– By Niket Kale –
The top court registered a Suo Motu case WRIT (CIVIL) NO.5/2020, taking cognizance of a letter written by senior advocate and former Supreme Court Bar Association (SCBA) president Vikas Singh, who has suggested measures for use of technology for conducting hearings in the courts. The Supreme Court’s ecommittee chairman, Justice D Y Chandrachud, resolved that “e-filing will be enabled in all courts, including trial courts, across the country for hearing urgent cases through video-conferencing”. Also, there shall be no fee for e-filing of cases during the lock-down, it is said.
The Section 6(1) of the Information Technology Act 2000 already lays down the foundation of filing of cases through e-filing (1) Where any law provides for- (a) the filing of any form, application or any other document with any office, authority, body or agency owned or controlled by the appropriate Government in a particular manner. About e-filing, we may understand that we are talking about “documents, forms, testimonies, etc., which are exchanged electronically“. The definition of Electronic data in this context can be “data in general that is exchanged via electronic communication lines”. Although for courts proceedings “data” includes multimedia, since video-conferencing is a part and parcel of the activity.
Considering the Coronavirus pandemic, it’s a welcome gesture to give a fast lane to dispose of pending cases, through use of electronic video-conferencing, which are to be recorded, and then proceedings are to be made available on the Courts websites the next day. All encouraging steps are likely to introduce you to technical constraints at the infant stage, especially when the technology has to be homegrown. GOI has always wanted our consumer data, collected by various private agencies/apps to be stored on server locations in India. I remember quite some time ago, Google INC offered to set up a Datacenter in Delhi to host data in an Indian location, and requested GOI to provide a source of power which amounted to a greedy volume equal to the power requirement of Delhi State itself. No need to say it could not proceed further. Creating a Server farm in India is a million-dollar obligation, which is one of the primary back-end requirements to run virtual or electronic court application. Building data-centres from scratch to creating backup provisions, power generators using even solar, uninterrupted data bandwidth from ISP’s. In short, huge time, money and patience required. Preferably every State should have their separate hardware setup, uniform software application, stringent security provisions to avoid any data breach, is a call of duty for the major national players in this field like National Informatics Centre (NIC).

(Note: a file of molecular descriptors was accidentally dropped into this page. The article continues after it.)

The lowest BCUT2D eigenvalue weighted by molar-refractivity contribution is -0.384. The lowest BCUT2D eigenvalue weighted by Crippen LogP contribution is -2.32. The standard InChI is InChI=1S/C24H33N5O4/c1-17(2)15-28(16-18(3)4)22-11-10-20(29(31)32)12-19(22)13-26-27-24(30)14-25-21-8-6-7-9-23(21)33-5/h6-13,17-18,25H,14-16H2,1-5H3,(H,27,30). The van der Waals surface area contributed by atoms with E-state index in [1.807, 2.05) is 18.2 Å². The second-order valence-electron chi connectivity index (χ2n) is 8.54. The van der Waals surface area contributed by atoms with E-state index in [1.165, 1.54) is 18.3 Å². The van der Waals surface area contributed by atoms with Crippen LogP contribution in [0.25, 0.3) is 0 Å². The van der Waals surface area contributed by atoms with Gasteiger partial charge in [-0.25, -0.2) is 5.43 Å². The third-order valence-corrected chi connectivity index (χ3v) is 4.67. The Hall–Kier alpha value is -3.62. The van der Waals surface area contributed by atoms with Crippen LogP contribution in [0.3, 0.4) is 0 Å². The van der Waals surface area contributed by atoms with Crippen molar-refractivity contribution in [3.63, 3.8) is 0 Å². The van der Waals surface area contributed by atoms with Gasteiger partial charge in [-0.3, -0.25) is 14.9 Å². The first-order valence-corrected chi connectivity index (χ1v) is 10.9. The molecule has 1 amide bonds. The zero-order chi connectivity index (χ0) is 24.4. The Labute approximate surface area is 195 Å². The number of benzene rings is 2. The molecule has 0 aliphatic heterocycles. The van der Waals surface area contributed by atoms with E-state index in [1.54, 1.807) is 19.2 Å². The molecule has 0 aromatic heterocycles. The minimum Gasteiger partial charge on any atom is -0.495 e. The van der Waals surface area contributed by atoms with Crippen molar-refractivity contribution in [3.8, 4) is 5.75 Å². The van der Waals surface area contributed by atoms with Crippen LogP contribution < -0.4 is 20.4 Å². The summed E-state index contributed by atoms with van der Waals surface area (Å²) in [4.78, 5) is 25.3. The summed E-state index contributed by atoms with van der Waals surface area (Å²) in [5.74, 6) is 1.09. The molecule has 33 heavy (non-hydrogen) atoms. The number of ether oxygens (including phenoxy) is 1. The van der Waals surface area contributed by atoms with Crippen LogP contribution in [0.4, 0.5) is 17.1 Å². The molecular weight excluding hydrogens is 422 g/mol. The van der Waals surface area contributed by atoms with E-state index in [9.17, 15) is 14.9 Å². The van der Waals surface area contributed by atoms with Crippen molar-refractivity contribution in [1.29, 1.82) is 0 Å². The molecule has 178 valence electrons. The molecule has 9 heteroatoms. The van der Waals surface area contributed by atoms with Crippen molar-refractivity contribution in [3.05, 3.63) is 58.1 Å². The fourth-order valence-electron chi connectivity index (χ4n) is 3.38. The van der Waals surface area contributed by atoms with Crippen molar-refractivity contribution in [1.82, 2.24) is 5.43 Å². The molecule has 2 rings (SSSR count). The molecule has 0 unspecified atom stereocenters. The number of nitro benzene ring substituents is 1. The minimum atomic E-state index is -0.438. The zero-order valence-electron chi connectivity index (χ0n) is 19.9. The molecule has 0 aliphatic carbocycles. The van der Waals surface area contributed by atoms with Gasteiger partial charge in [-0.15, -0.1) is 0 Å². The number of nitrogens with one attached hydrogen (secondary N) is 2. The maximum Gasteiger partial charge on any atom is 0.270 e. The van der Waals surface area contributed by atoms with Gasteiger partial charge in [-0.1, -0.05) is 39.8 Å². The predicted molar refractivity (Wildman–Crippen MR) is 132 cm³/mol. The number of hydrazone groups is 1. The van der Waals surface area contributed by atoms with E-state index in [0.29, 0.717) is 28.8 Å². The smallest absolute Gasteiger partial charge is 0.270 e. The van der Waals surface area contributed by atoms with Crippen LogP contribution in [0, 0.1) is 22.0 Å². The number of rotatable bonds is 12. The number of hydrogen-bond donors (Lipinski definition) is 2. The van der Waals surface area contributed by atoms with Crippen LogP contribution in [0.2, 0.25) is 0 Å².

We are capable and have come way ahead in building information infrastructure i.e. IRCTC, or the Aadhar Identification system or the entire Banking network. Remember, it allowed even Subrata Roy Sahara to negotiate property sales from Tihar conference hall through video-conferencing. So virtually anything is plausible now. This is the right time to offer technology to replace papers. When the lockdown started a few weeks ago, several Advocates have faced difficulty even in routine matters i.e. getting bail for their clients. Jail Superintendents recently had to make special arrangements to host the new inmates in separate cells to ensure isolation and restrict the spread of the virus, until their counsels can file bail applications. In Amitabh Bagchi v Ena Bagchi  it is already held that ‘presence’ does not necessarily mean actual physical presence in the court. So wherever physical presence cannot be obtained, it can be dispensed with, using technology, and it’s the time to serve this obligation.